Worry and Easter, then, don’t go together. Someone once asked that great teacher and saint, Bishop Lesslie Newbigin, whether he was an optimist or a pessimist. ‘I am neither an optimist’, he said, ‘nor a pessimist. Jesus Christ is risen from the dead!’ He had learned the Easter lesson which brings the Sermon on the Mount to life. Our life.

Help us, gracious Lord, to live our whole life in full and joyful trust in the power of your resurrection.


We are now going to do something rather different. We have followed the story which Matthew tells, the story of Jesus from before his birth to after his resurrection. But Matthew was of course writing for Christians who already knew more or less ‘what happened’. They were already people who believed in Jesus, that he had died to rescue them from sin and death, that he had been raised again and was now the world’s true Lord. How would they then read Matthew’s gospel, not just as a faithful account of what had happened in the past, but as a blueprint and set of clues for how they should be living as followers of this risen Jesus today?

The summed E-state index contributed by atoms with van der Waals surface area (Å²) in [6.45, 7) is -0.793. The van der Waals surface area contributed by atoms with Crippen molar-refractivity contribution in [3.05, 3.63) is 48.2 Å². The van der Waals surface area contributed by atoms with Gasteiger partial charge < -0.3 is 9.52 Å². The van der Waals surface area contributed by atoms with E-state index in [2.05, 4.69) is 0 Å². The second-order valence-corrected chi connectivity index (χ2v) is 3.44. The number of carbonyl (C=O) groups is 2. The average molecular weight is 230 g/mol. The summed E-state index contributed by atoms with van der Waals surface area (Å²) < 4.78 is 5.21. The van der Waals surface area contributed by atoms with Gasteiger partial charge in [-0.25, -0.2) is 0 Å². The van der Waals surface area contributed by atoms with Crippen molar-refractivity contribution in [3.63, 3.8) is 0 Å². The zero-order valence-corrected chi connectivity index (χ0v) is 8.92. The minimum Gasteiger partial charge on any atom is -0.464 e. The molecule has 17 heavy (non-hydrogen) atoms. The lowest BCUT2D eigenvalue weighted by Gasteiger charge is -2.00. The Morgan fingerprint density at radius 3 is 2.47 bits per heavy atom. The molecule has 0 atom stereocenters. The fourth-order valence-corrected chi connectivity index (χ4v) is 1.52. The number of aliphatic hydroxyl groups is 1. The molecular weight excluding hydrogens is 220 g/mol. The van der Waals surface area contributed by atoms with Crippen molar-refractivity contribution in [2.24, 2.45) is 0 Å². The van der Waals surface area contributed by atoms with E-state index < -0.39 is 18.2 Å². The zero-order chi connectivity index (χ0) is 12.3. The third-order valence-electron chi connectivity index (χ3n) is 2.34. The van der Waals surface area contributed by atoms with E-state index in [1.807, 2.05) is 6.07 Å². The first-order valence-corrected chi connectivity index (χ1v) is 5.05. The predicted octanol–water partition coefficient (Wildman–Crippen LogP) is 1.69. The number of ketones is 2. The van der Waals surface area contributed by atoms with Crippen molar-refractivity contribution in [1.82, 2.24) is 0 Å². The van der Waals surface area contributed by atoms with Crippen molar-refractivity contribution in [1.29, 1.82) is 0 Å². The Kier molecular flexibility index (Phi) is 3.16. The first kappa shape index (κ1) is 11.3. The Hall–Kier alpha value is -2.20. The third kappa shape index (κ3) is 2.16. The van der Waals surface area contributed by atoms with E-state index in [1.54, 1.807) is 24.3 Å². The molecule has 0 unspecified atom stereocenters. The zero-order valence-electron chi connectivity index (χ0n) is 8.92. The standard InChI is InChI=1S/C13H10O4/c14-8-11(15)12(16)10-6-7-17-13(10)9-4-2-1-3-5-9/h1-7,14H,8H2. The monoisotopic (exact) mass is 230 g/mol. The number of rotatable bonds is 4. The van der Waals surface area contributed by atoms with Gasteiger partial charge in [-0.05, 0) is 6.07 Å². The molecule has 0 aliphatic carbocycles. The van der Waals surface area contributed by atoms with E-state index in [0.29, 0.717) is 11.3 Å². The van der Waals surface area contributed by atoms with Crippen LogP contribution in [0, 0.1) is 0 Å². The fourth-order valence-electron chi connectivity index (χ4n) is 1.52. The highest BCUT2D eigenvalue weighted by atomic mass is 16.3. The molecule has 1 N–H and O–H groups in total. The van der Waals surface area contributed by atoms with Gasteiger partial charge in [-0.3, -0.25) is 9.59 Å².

I have chosen four passages that we haven’t looked at in detail earlier in the book, to take us forward from the Easter story itself into the much longer Easter story that continues to this day. Jesus’ Easter people — you and me, in other words — now read the gospels in order to discover, again and again, the presence and power and leading of Jesus in and through our lives and witness. And we begin with that wonderful story about the three wise men.